if I can convince Andrea to remove the thousand year curse. And maybe we will come back to see it and write a better review of Skala. Or maybe I will just come by myself and have some fun.
But why listen to the advice of a world famous travel writer who spent one hour in Skala? (half an hour of which I was in the car while Andrea went into a pharmacy and I was too hot to do anything but sit with the AC blasting). Linda Mitchel from Matt Barrett's Greece Travel Guides Group on Facebook writes...
"The people of Skala are so friendly and welcoming, the Tavernas are many and the food is great in all of them. The Captains Bar is the most random bar playing eclectic music and the bar guy George is as camp as Christmas but in fact a great performer and itís always Yammas time. We donít go to Skala beach, we prefer Kamina as we always hire a car from Greekstones and pick it up from the airport and drop it off there. The Anemos Taverna on Kamina beach
serves the most amazing food especially the Grilled Octopus served with a cheeky local Rosť. I donít know why I love it all but I do"
Update: For those who plan to visit it is not really that bad a place and recently they reopened the Roman Villa. The beach is great and there are hotels and rooms on Booking.com's Skala Page. For Holiday Homes, Villas, Self-catering Apartments and Air BnB Style Accommodations see Matt's
Featured Restaurant: Mikelatos
by John S Douvris
Mikelatos Restaurant (formerly Scandinavia) is a family restaurant run by brothers Jimmy & George Mikelatos and Georgeís son Nick. It is located in downtown Skala, a popular tourist resort in the southeastern tip of Kefalonia, and it is the oldest restaurant in town.
The restaurant has undergone many changes over its 42 years, but none as significant as when young Nick came back to Kefalonia in 2016 from the US where he attended university and worked at two high-end Mediterranean restaurants owned and operated by a family originally from Lakonia in the Peloponnese. It was there where he learned at the feet of very successful restaurateurs the secrets of how to turn a very good restaurant into a great one.
Unlike many other establishments who cook their oven-made mayerefta in the morning and serve them throughout the day, the meals at Mikelatos Restaurant are prepared at the time they are ordered. For example, the chef prepares the phyllo mold for their traditional Cephalonian meat pie in the morning, and when a patron places their order throughout the day, the meat mixture is placed into the phyllo and then baked in the oven. Although this method may take longer than reheating a dish prepared earlier that morning, the flavorful results are infinitely better.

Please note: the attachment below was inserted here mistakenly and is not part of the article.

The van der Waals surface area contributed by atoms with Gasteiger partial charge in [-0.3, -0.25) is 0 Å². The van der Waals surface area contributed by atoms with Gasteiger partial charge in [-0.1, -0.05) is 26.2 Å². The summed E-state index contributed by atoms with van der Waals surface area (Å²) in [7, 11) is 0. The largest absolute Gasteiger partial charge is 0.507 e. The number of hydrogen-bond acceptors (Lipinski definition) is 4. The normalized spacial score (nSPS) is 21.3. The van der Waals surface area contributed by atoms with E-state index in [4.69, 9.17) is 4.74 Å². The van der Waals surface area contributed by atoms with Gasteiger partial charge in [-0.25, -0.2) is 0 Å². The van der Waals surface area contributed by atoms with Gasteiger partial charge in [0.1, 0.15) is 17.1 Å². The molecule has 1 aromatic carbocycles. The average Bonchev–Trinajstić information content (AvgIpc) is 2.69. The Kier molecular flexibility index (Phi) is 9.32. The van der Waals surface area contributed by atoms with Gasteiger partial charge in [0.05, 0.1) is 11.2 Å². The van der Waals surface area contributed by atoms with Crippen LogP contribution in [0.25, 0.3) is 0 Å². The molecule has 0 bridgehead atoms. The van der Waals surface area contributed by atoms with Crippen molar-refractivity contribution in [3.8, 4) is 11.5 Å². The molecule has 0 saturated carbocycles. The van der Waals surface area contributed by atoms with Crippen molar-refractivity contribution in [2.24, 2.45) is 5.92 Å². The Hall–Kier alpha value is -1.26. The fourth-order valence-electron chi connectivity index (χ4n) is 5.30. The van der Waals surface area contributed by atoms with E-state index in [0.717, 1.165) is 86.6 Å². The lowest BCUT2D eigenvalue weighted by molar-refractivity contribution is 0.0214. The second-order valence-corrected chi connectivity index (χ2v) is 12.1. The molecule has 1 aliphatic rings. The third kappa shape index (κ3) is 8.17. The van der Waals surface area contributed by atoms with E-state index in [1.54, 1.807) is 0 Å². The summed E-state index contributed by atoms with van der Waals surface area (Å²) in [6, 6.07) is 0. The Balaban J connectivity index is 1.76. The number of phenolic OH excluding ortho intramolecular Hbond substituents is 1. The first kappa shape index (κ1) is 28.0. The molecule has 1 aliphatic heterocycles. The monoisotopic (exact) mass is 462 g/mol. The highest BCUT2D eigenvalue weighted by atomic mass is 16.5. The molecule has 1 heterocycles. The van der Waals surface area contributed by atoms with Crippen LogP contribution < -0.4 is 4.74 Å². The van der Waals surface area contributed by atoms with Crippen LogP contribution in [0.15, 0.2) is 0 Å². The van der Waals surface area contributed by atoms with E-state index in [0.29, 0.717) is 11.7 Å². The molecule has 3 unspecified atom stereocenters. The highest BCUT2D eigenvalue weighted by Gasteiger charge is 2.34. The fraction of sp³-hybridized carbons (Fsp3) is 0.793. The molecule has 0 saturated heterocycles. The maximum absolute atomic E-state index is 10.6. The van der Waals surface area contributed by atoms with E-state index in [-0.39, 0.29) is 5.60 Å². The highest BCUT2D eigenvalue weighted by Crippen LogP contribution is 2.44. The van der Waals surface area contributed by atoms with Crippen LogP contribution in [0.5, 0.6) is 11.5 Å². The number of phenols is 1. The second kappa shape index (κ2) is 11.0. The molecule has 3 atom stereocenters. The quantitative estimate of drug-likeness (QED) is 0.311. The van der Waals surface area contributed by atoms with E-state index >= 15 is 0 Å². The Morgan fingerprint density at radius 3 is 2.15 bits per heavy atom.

Additionally, they pride themselves in using local ingredients and wines. For instance, the best tasting feta cheese Iíve ever had (and Iím not a big feta cheese fan) was procured from nearby Agia Eirini.
Their amazing food is matched by their friendly service and attention to detail. If you are passing through Skala and have time for only one meal, make sure itís at Mikelatos Restaurant. However, if you are spending a few days there, Iím certain you will want to eat several meals there like my wife and I enjoyed. See their website
Between Skala and Argostoli
Between the tourist filled beach of Skala and the city of Argostoli are a number of beaches and villages sandwiched between Kefalonia's southern coast and Mount Ainos. Katokelios, besides being a beautiful sandy beach with hotels and tavernas is also the breeding ground for the Careta-Careta or loggerhead turtles that are fighting a losing
battle against development in the Ionian Islands. Above it in the village of Markopoulo, claimed to be the birthplace of Marco Polo, is the small church of the Assumption of the Virgin where every year on August 15th, the name day of the Panagia, small, non-poisonous snakes appear 'miraculously' appear and supposedly bring the village good luck.
Further down the coast you come to Lourdhata which has a long beach and a number of hotels, rooms and places to eat. Continue west to the beaches of Trapezaki and Spartias before reaching the villages and beaches of Livatho, mentioned in the Argostoli section.
There is a road leading off the main road that will take you to the Robola Winery and all the way to the top of Mount Ainos where you can see not only all of Kefalonia but the other Ionian islands and the mainland as well. Well, Maybe hitting the winery after you go to the top of the mountain is a better idea. Be sure to stop at the store that sells Greek statues and yard ornaments on your way to Argostoli and save yourself the obligatory trip to the National Museum
in Athens and the Acropolis.